Wooden Straws from Thinned Wood
Inspired by traditional techniques called kannagake, a Japanese home builder has developed wooden straws with excellent functionality and safety performance by finely shaving thinned wood.
The “Osaka Blue Ocean Vision” announced at the G20 Osaka Summit in June 2019 is still fresh in our minds. The aim of the vision is to reduce additional pollution from marine plastic litter to zero by 2050. With plastic waste reduction now a global issue, some companies are discontinuing the use of plastic straws. Meanwhile, wooden straws developed in Japan are attracting a great deal of attention both at home and abroad.
In Japan, a variety of alternative products, such as straws made from paper and bamboo are arriving on the market. Among them, wooden straws have been developed by Tokyo-based home builder Aqura Home Co. by coiling thin slices of wood just 0.15 mm thick into a helical shape. Since going on sale in 2018, the wooden straws have won numerous accolades, including the Good Design Award. They were also used at the G20 Osaka Summit.
The wooden straws are the brainchild of environmental journalist Takeda Yuri and Nishiguchi Ayano of Aqura Home’s public relations department, borne of a shared concern about forest management. During her news-gathering activities, Takeda learned that the torrential rains that devastated western Japan in 2018 were partly caused by the decline in the water source cultivation function* of forests, and that the solution demanded management measures such as thinning** to increase the forest’s ability to store rainwater. Takeda approached Nishiguchi of Aqura Home with the suggestion that finding a groundbreaking use for thinned wood would accelerate thinning, and they came up with the idea of wooden straws.
However, Aqura Home is a home builder and producing everyday goods is a very different area of expertise. Mindful of this, Nishiguchi persuaded people in her company by highlighting the significant value of being involved in forest conservation activities as a manufacturer that works with timber, and it was decided to start the project.
Developing straws made from immature, soft thinned wood brought with it many problems. The solution was found in the age-old technique of kannagake for shaving wood into a smooth surface, a technique valued by the company since its establishment in 1981. Using a traditional Japanese hand plane called a kanna, thinned wood is finely shaved and rolled up, producing wooden straws with the grain of the wood showing through that are not only beautiful but also have excellent functionality and safety performance.
“We cannot contribute to solving environmental issues by simply making products. We need to create awareness about wooden straws, so that by using them people produce a resource recycling model that is plowed back into the maintenance and management of forests,” says Nishiguchi.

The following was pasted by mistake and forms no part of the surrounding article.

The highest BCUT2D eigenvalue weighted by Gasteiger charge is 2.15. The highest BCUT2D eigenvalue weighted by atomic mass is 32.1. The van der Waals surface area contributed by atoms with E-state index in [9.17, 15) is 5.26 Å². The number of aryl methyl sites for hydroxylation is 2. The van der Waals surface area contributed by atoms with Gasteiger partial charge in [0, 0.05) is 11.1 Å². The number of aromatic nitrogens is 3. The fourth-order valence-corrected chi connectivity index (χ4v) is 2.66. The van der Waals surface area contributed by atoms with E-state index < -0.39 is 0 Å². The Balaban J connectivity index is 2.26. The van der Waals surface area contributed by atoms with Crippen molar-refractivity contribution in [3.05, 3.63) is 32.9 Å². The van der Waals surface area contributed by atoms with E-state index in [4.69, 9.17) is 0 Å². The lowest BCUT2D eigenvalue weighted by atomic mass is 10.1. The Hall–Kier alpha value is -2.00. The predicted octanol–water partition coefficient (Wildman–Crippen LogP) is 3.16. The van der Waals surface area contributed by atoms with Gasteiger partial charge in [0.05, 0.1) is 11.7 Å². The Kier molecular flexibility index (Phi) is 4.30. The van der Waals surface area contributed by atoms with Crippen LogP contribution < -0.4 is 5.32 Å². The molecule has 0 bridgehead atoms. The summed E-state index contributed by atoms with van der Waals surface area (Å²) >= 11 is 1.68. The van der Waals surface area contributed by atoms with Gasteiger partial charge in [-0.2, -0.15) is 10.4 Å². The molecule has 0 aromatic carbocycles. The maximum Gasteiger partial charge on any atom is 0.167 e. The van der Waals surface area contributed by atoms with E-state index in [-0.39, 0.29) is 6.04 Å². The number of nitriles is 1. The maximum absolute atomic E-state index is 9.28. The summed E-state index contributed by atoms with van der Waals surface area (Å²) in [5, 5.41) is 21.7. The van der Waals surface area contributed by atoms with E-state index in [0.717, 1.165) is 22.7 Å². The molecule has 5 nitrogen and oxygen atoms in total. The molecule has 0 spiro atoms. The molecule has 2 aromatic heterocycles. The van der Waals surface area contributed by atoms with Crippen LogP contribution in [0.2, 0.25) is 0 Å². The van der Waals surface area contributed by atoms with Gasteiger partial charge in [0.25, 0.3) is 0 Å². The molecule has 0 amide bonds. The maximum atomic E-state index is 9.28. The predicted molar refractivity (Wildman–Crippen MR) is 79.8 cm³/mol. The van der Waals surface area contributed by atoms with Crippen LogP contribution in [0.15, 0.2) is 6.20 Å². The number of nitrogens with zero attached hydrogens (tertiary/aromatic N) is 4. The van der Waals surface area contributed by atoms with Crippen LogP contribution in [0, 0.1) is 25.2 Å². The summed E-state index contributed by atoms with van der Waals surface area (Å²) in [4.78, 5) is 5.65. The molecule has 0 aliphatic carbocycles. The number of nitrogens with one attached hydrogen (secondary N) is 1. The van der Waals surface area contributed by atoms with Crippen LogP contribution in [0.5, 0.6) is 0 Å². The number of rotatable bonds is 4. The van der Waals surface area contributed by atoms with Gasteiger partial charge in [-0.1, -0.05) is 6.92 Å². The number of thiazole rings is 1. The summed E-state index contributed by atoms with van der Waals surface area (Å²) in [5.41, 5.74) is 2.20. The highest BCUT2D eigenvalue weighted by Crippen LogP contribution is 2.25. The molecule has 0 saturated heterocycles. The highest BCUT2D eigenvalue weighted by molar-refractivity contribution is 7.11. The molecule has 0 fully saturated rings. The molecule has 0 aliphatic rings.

This idea has led the company to make its manufacturing process available free of charge, working with numerous organizations to promote the use of wooden straws and raise awareness of resource recycling. Rolling up the sliced wood is a simple manual process that does not require the use of machinery, helping provide work for people with disabilities and reducing CO2 emissions. Indeed, the “wooden straw” project is gradually expanding, with the City of Yokohama now participating in the manufacture and sale of the straws, and an associated company of East Japan Railway Company (JR East) manufacturing the straws and using them on the Shinkansen bullet train service.
Aqura Home sells not only finished straws but also kits for individuals to make their own wooden straws. Says Nishiguchi, “When it comes to tackling environmental issues, it is important to improve awareness among people one by one. I want as many people as possible to consider the environment when coming to know about wooden straws. Growing awareness in this way can be very powerful.”
It may just be a small thing, but the kits contain a wish that the user will feel the warmth of wood and think of the forests, the ocean and the earth.
* The function of forest soil to alleviate flooding by storing precipitation and equalizing the quantity of water flowing into rivers, and to stabilize river flows
** Work to address dense forest growth by cutting down some trees and encouraging the growth of those that remain